In the Covid-19 statistics which overwhelm the media from all sources every day, even literally every hour, it is good to remember the words commonly and popularly - but perhaps wrongly - attributed to Benjamin Disraeli and Mark Twain (others most probably in various other forms before them, as insightfully analysed by an anonymous mathematician on the University of York’s website at: "There are three kinds of lies - lies, damned lies, and statistics."   

As a media and science communication specialist I agree with Lewis Wolpert, the South African born developmental biologist and emeritus professor at University College London.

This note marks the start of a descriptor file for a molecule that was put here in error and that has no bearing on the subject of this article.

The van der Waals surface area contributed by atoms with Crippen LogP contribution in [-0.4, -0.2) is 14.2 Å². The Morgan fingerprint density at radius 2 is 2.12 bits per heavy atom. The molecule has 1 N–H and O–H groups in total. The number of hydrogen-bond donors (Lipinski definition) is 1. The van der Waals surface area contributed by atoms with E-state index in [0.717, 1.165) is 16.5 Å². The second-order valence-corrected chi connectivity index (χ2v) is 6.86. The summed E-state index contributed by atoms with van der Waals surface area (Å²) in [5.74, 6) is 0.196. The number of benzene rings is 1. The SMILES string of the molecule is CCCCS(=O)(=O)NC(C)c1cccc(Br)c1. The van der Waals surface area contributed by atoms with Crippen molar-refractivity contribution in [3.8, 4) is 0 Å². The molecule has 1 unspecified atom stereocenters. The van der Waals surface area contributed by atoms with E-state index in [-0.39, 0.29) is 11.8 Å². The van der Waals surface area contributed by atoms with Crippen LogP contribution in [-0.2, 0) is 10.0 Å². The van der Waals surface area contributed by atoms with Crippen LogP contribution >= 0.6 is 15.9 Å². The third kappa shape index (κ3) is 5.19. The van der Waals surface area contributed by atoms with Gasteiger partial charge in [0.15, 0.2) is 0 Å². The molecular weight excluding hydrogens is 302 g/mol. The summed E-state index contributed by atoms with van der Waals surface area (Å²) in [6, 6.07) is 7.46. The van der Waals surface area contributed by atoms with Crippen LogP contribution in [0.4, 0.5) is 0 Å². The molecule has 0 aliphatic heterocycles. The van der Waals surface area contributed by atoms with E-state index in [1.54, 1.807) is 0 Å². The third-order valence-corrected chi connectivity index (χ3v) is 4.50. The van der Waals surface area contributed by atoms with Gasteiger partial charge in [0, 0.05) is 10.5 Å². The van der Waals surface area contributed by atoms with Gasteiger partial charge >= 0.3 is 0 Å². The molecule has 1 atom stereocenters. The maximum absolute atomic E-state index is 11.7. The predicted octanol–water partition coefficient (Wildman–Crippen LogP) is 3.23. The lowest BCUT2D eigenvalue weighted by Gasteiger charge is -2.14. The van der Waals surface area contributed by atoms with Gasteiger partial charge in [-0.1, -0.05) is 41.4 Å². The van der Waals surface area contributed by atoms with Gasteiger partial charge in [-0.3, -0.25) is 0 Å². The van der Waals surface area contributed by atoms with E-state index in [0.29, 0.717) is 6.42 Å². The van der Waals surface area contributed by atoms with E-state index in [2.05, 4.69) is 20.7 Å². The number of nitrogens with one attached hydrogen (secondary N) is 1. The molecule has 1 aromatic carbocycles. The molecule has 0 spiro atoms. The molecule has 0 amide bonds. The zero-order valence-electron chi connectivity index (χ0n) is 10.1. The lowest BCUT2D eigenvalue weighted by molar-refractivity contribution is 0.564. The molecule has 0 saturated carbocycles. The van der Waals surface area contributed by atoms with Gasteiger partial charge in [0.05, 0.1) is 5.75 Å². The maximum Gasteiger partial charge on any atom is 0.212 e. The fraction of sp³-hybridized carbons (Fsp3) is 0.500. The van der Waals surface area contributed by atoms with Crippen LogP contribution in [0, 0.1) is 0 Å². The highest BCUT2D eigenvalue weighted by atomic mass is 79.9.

My daily experience with readers of News24 and Media24 contacting me with complaints, genuine queries, concerns and suggestions about our news coverage, and also with News24 and Media24 journalists, adds value to my understanding of the trauma we are all experiencing during Covid-19, also as journalists reporting on the pandemic.

In his brilliant little book Six impossible things before breakfast - The evolutionary origins of belief, Wolpert’s words hold more than a little bit of truth to journalists, politicians, scientists, in fact all and sundry:  

"The beliefs of science are the most reliable we have about how the world works … Science goes against common sense, and we also usually lack the necessary information on which to make a scientific judgement.

"But more importantly, our belief engine, programmed in our brain by our genes, operates on different principles.